The Door of Return – Aliyah’s Story
The humid air licked at my fringe as I waited beneath the bell tower on the grass of a wine farm in Cape Town, my beloved home town. The air played with the rope that hung from the brass bell and as I looked up, I noticed a plaque to the left of where I stood. It was just a normal day out for me, acting like a tourist in my own city. Yet this bell unnerved me, as I stood waiting for my husband on the lawn. Curiosity gripped me and I walked over to the plaque. It held the words slavery on it and bled with the slave stories of the Cape. Small drawings were etched in to the brass depicting what life had been like for the slaves who lived on this farm. I turned away and joined my husband. My mind thought over all the slave narratives I had written and read; all the poetry God had allowed to drift up into my heart, about this scourge that spanned nations and hundreds of years.
That night I prayed in tears for the broken lives left behind in slavery and for those that still live as modern day slaves through human trafficking and abuse. I heard His words fill the air, I am the Door, I am the Return. These words were truth and though they referred to the beauty of Grace’s redemption I knew they meant something more. A week later someone we knew via social media, invited my husband and I to preach the word of God with her on a mission trip to Ghana.
We were excited and within a few weeks, our tickets were bought, our sermons prepared and our hearts hungry to serve. We flew from South Africa and journeyed up in to Takoradi on the Gold Coast, where we stayed for two weeks. My husband preached in the main congregation during the weekend of our arrival and on the Monday evening I was asked to speak at the local women’s gathering.
I entered the hall dressed in black, 300 women stood to greet me, smiling, dressed in white. As I stood up to share the word of God with them, I was overcome with what I felt in my spirit, deep divine love.
On our way in to the Gold Coast we passed the infamous Elmina Slave castle, a place I had read so much about. A place that spat out thousands of slaves through its infamous door of no return, a place that drained life and taught powerlessness. I thought about my home, South Africa, only thirty years ago at the time of my birth, I would not have been allowed to speak to so many African people. I would not have been permitted to hold their hands or touch their tears, I would not have been allowed to wear their dresses or sleep in their homes as I had done in Ghana.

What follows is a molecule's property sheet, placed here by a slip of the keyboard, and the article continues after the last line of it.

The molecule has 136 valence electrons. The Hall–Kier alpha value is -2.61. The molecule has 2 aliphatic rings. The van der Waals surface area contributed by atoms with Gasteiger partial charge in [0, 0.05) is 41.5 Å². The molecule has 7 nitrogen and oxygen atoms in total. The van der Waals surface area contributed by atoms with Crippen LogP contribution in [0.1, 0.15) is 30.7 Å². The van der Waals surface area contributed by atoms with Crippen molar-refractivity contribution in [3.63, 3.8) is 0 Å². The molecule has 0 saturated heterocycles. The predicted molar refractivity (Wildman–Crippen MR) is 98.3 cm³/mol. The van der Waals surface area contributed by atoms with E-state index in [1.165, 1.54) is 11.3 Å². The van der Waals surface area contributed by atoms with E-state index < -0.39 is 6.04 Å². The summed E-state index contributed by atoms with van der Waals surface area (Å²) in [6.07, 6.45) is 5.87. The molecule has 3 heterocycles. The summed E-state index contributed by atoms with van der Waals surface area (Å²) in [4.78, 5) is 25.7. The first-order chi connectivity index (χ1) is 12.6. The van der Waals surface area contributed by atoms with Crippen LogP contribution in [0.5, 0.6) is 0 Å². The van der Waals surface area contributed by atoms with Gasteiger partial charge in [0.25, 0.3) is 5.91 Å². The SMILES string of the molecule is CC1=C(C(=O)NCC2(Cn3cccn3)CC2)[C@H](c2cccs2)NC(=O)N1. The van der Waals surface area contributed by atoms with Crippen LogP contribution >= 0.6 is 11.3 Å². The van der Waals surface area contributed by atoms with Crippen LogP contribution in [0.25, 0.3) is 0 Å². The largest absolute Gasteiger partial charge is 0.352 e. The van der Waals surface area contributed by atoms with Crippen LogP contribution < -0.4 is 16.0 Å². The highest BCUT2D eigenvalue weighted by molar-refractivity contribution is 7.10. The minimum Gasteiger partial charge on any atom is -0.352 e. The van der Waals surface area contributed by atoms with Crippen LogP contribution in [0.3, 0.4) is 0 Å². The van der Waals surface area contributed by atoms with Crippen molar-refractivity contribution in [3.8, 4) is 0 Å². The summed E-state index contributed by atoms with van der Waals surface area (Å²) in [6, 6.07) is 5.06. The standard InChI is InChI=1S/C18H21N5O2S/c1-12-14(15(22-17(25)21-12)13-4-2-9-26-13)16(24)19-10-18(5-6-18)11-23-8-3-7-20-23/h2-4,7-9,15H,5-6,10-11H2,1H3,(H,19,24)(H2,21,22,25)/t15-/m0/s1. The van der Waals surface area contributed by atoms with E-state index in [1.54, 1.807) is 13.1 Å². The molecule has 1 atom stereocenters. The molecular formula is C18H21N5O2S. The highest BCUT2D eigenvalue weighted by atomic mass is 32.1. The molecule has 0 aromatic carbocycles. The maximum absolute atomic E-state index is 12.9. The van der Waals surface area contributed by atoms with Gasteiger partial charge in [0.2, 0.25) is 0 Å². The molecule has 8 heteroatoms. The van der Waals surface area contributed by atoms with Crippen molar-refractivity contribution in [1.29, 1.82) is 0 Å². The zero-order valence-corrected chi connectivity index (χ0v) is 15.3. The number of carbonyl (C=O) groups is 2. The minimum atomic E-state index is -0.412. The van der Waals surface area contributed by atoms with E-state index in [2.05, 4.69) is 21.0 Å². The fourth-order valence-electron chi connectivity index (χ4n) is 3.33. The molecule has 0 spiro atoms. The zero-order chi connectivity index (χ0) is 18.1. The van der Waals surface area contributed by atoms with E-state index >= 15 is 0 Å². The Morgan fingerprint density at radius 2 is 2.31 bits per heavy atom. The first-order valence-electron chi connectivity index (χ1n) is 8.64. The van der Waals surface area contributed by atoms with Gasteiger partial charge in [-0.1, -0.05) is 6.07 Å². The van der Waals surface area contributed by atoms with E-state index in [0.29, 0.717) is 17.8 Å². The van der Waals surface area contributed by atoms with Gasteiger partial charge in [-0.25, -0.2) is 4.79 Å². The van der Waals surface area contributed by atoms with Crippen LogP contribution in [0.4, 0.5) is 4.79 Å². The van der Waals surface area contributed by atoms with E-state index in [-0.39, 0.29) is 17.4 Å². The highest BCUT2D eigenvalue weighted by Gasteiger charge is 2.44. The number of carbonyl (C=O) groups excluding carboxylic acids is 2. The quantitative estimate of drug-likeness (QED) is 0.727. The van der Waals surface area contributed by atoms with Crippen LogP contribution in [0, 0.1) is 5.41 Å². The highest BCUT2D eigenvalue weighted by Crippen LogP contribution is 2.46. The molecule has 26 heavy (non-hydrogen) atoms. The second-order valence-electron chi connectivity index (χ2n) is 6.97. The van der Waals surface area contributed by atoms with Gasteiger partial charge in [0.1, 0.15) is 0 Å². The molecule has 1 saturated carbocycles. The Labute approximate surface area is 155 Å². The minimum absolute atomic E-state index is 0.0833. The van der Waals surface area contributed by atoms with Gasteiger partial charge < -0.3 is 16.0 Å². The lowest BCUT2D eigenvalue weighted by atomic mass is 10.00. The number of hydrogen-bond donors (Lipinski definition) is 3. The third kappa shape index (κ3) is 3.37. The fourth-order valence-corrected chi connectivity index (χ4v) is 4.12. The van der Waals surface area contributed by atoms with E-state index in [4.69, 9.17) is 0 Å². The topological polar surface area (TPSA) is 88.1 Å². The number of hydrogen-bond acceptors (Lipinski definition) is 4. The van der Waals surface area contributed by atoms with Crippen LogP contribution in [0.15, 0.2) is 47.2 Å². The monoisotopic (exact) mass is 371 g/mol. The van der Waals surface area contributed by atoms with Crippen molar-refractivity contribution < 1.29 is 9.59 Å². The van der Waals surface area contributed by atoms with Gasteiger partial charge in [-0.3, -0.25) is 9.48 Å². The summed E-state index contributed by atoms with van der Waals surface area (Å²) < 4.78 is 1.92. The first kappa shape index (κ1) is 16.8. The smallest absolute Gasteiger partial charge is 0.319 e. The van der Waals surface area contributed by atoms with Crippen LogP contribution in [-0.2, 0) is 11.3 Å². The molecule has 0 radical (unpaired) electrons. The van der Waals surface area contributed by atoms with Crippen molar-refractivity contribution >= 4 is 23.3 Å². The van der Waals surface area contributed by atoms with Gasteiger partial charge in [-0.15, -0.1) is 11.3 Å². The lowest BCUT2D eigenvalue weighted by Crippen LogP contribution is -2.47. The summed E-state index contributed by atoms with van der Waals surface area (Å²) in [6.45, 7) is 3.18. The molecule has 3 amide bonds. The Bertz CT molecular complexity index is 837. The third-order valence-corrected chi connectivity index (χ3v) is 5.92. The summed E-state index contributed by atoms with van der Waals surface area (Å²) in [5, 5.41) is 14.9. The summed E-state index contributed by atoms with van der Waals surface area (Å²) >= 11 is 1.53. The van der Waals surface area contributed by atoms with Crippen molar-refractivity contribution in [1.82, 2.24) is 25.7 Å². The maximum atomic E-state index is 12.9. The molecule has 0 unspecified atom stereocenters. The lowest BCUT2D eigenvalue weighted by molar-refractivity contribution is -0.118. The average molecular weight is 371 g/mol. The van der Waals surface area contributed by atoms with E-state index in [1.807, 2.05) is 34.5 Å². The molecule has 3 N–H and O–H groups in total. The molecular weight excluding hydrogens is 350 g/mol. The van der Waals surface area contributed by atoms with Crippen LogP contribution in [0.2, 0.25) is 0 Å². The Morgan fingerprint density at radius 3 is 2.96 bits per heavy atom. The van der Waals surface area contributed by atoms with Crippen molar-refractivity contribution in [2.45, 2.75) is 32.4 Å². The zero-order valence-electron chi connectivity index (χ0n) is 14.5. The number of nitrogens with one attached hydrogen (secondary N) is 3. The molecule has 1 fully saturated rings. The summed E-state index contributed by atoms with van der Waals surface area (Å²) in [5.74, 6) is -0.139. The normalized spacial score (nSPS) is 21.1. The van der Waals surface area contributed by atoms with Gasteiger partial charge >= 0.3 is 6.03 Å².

As I thought about these two worlds, I realised how the enemy uses the shackles of fear, hatred, hurt, woundedness and other pains, to render love something powerless. He uses slavery in all its forms to break our unified love, to destroy our soul and imprison our faith in to compartments of secret division. I was overcome with deep emotion and started to sob, right there in front of the women.
When I finally found my voice, I whispered over the microphone ‘can I just hug you all!’ At once they jumped to their feet and started sending me air hugs. I opened my arms wide at the front of the hall and started receiving it. A white woman dressed in black, black women dressed in white, we rendered our histories powerless, and we rendered love, powerful in all its forms. The two weeks passed quickly and as we packed our suitcases in the car, I knew I had to see the Elmina Slave Castle before we boarded our flight home.
We had a challenging and unpredictable seven-hour drive ahead of us. I was hesistant to ask the driver to detour to the castle. As I watched the palm trees float by the window I was lost in silent prayer ‘please God, somehow make it possible’ was all I managed to whisper. Suddenly our driver tapped his indicator and turned on to one of the busiest streets I had ever seen. People thronged around the car, children washed in the streets, hawkers bartered and people screamed. I was startled. We tumbled up a hill barely able to move among the crowds. As the crowds eventually thinned we pulled up on to a beach lined with palm trees. ‘There it is,’ our driver said with a hint of enthusiasm. I opened the door and there it was, Elmina Slave Castle. ‘We cannot visit it because it is under construction, this is as close as we can get,’ said our driver.
The others snapped photos but I just stood with my feet in the sand, trying not to cry. One by one they tumbled back in to the car but I just stood looking at her forlorn, faded body. ‘What is it God?’ I whispered. Then I saw it, the exit door that lay between her bosom. The door of no return, the one thousands passed through, knowing there would be no home to come back to. I heard His voice leap across the sand, ‘I am the Door of Return.’ I finally understood, in Christ our redemption is not just forgiveness, it’s a status change, an identity shift, we are no longer slaves but free. How can we overcome a painful past whose wounds still lie embedded within? Through Redemption whose Love bled to undo our chains. I turned my back on Elmina, let her face slip away and contented love to take her place as I closed the door behind me.